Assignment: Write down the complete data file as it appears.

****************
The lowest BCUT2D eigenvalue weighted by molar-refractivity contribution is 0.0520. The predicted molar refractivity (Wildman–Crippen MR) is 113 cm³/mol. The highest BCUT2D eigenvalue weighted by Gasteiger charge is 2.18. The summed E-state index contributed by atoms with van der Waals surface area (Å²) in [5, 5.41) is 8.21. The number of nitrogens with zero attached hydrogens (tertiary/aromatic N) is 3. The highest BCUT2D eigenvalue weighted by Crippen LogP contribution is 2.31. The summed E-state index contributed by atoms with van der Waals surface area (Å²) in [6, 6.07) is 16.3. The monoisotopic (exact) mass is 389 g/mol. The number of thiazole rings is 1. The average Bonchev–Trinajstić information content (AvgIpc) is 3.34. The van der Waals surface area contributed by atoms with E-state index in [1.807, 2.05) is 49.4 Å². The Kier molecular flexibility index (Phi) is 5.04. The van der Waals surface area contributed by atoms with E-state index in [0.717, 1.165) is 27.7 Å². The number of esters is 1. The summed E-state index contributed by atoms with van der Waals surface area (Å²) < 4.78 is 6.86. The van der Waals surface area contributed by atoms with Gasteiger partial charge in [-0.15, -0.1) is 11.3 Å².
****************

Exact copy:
The lowest BCUT2D eigenvalue weighted by molar-refractivity contribution is 0.0520. The predicted molar refractivity (Wildman–Crippen MR) is 113 cm³/mol. The highest BCUT2D eigenvalue weighted by Gasteiger charge is 2.18. The summed E-state index contributed by atoms with van der Waals surface area (Å²) in [5, 5.41) is 8.21. The number of nitrogens with zero attached hydrogens (tertiary/aromatic N) is 3. The highest BCUT2D eigenvalue weighted by Crippen LogP contribution is 2.31. The summed E-state index contributed by atoms with van der Waals surface area (Å²) in [6, 6.07) is 16.3. The monoisotopic (exact) mass is 389 g/mol. The number of thiazole rings is 1. The average Bonchev–Trinajstić information content (AvgIpc) is 3.34. The van der Waals surface area contributed by atoms with E-state index in [1.807, 2.05) is 49.4 Å². The Kier molecular flexibility index (Phi) is 5.04. The van der Waals surface area contributed by atoms with E-state index in [0.717, 1.165) is 27.7 Å². The number of esters is 1. The summed E-state index contributed by atoms with van der Waals surface area (Å²) < 4.78 is 6.86. The van der Waals surface area contributed by atoms with Gasteiger partial charge in [-0.15, -0.1) is 11.3 Å².